Highlight: Pablo Picasso

 
blog-1-0785_002_La Belle Hollandaise
Pablo Picasso, Spain 1881–1973 / La Belle Hollandaise 1905 / Gouache, oil and chalk on cardboard laid down on wood / Purchased 1959 with funds donated by Major Harold de Vahl Rubin / Collection: Queensland Art Gallery / © Pablo Picasso/ Succession Picasso. Licensed by Viscopy, Sydney, 2015

Announcing the acquisition of five extraordinary early prints by Pablo Picasso (1881–1973), Director Chris Saines noted the economy, sensitivity and brilliance with which their human subjects were captured. He also recognised generous support for the acquisition from the Margaret Olley Art Trust, the Henry and Amanda Bartlett Trust and the Airey Family through the QAGOMA Foundation. These important works by the celebrated twentieth-century artist constitute his first major body of work in the printmaking medium.

The etchings and drypoints known as ‘La Suite des Saltimbanques’, including our newly acquired Le Repas frugal, Salomé, Le deux Saltimbanques, Tête de Femme de Profil and La Toilette de la Mère, were made immediately following 22-year-old Pablo Picasso’s move from Spain to France in April 1904. They mark an important period of personal and artistic transition in the artist’s life; created on the cusp of his ‘blue’ (1901–04) and ‘rose’ (1904–06) periods, ‘La Suite des Saltimbanques’ is integrally connected to Picasso’s paintings and drawings of the same period, including the Gallery’s La Belle Hollandaise 1905. These prints offer an extraordinary insight into the creative musings of a young artist on the brink of greatness, as well as insights into the social milieu Picasso inhabited after settling into a studio in Le Bateau-Lavoir in Montmartre, Paris.

blog-2015.016_001_Tete a femme
Pablo Picasso / Tête de Femme de Profil (Head of a woman in profile) (from ‘La Suite des Saltimbanques’ series) 1905, printed 1913 / Drypoint on Japon laid paper / Purchased 2015 with funds raised through the 2013 Queensland Art Gallery | Gallery of Modern Art Foundation Appeal / Collection: Queensland Art Gallery / © Pablo Picasso/ Succession Picasso. Licensed by Viscopy, Sydney, 2015
blog-2015.017_001_Toilette de la mere
Pablo Picasso / La Toilette de la Mère (Mother dressing) (from ‘La Suite des Saltimbanques’ series) 1905, printed 1913 / Etching with scraper on Japon laid paper / Purchased 2015 with funds from the Airey Family through the Queensland Art Gallery | Gallery of Modern Art Foundation / Collection: Queensland Art Gallery / © Pablo Picasso/ Succession Picasso. Licensed by Viscopy, Sydney, 2015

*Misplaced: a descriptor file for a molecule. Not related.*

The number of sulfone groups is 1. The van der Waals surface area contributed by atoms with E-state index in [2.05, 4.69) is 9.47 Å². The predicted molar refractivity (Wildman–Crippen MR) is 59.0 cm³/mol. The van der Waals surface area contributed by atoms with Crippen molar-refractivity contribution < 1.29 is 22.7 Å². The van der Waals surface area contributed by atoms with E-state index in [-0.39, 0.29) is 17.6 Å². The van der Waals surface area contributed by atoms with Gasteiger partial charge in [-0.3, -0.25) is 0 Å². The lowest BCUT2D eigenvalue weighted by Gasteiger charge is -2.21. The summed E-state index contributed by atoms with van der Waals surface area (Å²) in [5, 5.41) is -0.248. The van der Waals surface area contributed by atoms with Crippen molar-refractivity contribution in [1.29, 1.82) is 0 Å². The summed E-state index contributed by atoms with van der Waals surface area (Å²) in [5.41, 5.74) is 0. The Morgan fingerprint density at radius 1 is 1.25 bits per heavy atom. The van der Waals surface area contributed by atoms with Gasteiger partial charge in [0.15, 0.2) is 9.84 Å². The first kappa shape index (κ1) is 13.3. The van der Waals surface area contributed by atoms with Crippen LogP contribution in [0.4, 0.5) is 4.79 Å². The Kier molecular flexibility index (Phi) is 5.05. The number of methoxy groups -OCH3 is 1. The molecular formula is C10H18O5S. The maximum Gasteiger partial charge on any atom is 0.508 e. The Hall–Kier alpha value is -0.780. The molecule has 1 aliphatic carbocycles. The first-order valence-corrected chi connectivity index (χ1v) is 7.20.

Picasso received no formal training in the techniques of printmaking, and it was not until August 1904 in Paris, when painter Ricard Canals (1876–1931) showed him the etching and drypoint process, that he became captivated by its possibilities. Le Repas frugal, created in September that year, was Picasso’s first serious attempt at printmaking — extraordinary when considered in light of his inexperience — and is one of the most renowned and frequently reproduced images of the artist’s early career. Depicting an emaciated French couple seated at a cafe table, Le Repas frugal references the gaunt features and elongated limbs and of Spanish master El Greco (1541–1614). El Greco had a profound influence on Picasso’s painting during his ‘blue’ period, and Le Repas frugal was a conspicuous attempt to translate this painterly style to the printmaking process. While reiterating this repertoire, La Repas frugal established a critical link between Picasso’s Spanish past with his French future.

blog-2015.013_001_Les Repas frugal
Pablo Picasso / Le Repas frugal (The frugal meal) (from ‘La Suite des Saltimbanques’ series) 1904, printed 1913 / Etching and scraper on Van Gelder Zonen wove paper / Purchased 2015 with funds from the Margaret Olley Art Trust through the Queensland Art Gallery | Gallery of Modern Art Foundation / Collection: Queensland Art Gallery / © Pablo Picasso/ Succession Picasso. Licensed by Viscopy, Sydney, 2015